Tulsa advocates say, “Fix OUR Streets”
Mar 25, 2013
At 197 square miles, the city of Tulsa is larger than San Francisco, Boston, Washington DC and Miami combined. There are enough lane miles of streets in the city to stretch from New York to Los Angles and back to Tulsa…with 500 miles to spare. An improvement to Tulsa’s streets would significantly transform the region.
The City of Tulsa has been rebuilding its streets under a capital improvements program called “Fix Our Streets” since 2008, but rebuilding them the way they were over forty years ago before they deteriorated so badly, without adding bike lanes or any other accommodations.
Fix Our Streets is coming up for a 5-year renewal this year, and local advocates are working hard to make sure that the proposed $800 million in road improvements include high-quality facilities for bicyclists and pedestrians.
“We need to put the pressure on and show that many every-day people want this for our city,” says Stephen Lassiter, a member of the Tulsa Bicycle and Pedestrian Advisory Committee (BPAC). “We can't afford to have five more years of streets projects that do not include bicycle or pedestrian infrastructure."
The Advocacy Advance team was recently in Tulsa to facilitate a Navigating MAP-21 Workshop for over 80 agency staff, advocates and elected officials to learn how to fund bicycle and pedestrian projects in the Tulsa region with federal dollars in the new bill. Most importantly, workshop participants expressed that prioritizing these investments are essential for the economic and social development of Tulsa – a sentiment shared by elected officials.
“I’m an advocate for the types of things you’re doing to hear about today because I believe wholeheartedly that nothing is more important to the future of a city than how it develops its personality,” said keynote speaker, Tulsa City Councilor Blake Ewing. “If it’s a place that people can walk around, that they can interact with buildings on the street, if you can ride your bike to work, those things are unique, that’s the unique experience of the core and the heart of a community."
"And so, as we decide what kind of city we want to be, what kind of policies we want to make, what kind of investments we want to make in our infrastructure, my suggestion today is going to be that this is the most critical decision your city can make....And active decisions say, ‘How we do this matters for life.’ Because this next generation of first-time homebuyers, this next generation of our spenders…They want the excitement. They want the personality. And they’re choosing where they live based upon those offerings.”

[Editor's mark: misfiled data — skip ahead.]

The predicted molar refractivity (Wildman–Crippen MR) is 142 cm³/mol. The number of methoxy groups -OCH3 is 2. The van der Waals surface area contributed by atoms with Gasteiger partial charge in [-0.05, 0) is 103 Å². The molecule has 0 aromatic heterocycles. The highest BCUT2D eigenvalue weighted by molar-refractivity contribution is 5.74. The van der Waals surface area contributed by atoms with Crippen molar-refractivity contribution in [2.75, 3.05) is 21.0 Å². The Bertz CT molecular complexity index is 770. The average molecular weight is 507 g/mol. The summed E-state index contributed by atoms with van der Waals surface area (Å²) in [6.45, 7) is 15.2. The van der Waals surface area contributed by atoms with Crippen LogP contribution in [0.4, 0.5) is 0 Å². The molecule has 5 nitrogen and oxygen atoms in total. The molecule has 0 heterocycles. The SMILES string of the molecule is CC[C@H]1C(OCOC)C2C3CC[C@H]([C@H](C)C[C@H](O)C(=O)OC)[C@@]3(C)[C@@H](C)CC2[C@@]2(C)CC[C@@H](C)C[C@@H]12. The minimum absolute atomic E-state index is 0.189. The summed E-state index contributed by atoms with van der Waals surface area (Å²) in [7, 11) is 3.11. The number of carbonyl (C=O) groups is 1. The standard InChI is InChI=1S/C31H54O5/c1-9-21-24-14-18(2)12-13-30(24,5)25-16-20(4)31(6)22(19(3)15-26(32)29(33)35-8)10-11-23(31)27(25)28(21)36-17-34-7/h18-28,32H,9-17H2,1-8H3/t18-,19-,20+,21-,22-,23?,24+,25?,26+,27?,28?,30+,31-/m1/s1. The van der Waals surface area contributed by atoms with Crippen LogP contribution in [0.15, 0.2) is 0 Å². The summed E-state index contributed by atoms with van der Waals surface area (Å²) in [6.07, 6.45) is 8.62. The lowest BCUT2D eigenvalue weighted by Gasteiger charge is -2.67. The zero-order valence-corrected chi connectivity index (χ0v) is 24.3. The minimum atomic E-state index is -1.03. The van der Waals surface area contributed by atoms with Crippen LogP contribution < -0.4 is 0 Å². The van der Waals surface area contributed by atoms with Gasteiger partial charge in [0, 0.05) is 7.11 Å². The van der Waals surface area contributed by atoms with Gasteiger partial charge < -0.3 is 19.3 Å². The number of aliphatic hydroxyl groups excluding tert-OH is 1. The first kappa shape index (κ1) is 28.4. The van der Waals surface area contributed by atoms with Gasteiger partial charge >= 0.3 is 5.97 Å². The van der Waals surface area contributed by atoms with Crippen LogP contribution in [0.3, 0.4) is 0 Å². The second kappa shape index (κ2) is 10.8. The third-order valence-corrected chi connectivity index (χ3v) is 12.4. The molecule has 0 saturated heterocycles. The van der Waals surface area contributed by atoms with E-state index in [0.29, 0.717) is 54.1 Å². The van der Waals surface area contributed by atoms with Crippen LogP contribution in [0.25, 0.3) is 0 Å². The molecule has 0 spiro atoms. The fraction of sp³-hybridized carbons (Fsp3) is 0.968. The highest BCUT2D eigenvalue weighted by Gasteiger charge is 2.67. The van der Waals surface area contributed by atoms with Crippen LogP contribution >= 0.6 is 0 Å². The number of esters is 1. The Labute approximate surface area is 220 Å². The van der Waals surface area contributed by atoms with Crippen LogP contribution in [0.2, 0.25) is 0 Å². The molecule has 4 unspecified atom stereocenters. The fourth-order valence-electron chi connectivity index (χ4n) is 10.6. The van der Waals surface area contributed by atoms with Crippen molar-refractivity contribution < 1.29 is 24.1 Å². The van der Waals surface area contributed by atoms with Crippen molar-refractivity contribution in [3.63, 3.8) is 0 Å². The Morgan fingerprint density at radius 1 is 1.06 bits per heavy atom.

Advocacy Advance preceded the workshop with a modified Winning Campaigns Training for advocates to flesh out their Fix Our Streets Campaign. At a recent presentation from agency staff, $7.5 million was listed under citywide matching funds for biking and walking. In a typical 20% match scenario (20% city funds, 80% federal), these funds could be leveraged to get an additional $30 million from the feds for a total of $37.5 million over the 5 years of the program.
At first glance, this sounds great. But in further conversations, advocates have been told that the citywide matching funds are for any project, not just bike/ped, and they are crafting a campaign to point out this discrepancy.
What can the city get for this price tag? For $30 million, Tulsa can widen one mile of Yale Street.
Build 100 miles of sidewalk, stripe 600 miles of bike lanes, fund 300 miles of protected bike lanes, 20 miles of high-end NYC-style cycle track, 120 miles of bicycle boulevard/neighborhood greenway, or 30 miles of multi-use trails.
With public meetings starting the week after the workshop, advocates crafted their campaign pitch, set goals, identified the key decision makers, and set next steps for their campaign. Advocates will pack the house at upcoming public meetings and call out the $7.5 million that have been listed as matching funds under the bike/ped heading. They will also ensure that the city implements the Complete Streets Resolution passed by the City Council last year and creates a bicycle master plan to identify prioritized projects before the Fix Our Streets funding package is up for a vote.
“We have a city council that mostly seems open minded to doing bike/ped projects...(but) without a master plan, we may be missing an opportunity to get bike/ped accommodations at the most cost-effective time, when many of our streets are being refurbished,” says Stephen Lassiter of Bike-Walk Tulsa. “Tulsa needs this badly. We are on the cusp of really being able to do some great things.”
Photos from Tulsa Bicycle/Pedestrian Advisory Committee; Transportationnation.org; Funding slide from City of Tulsa Capital Improvement Program Task Force Meeting 1/31/13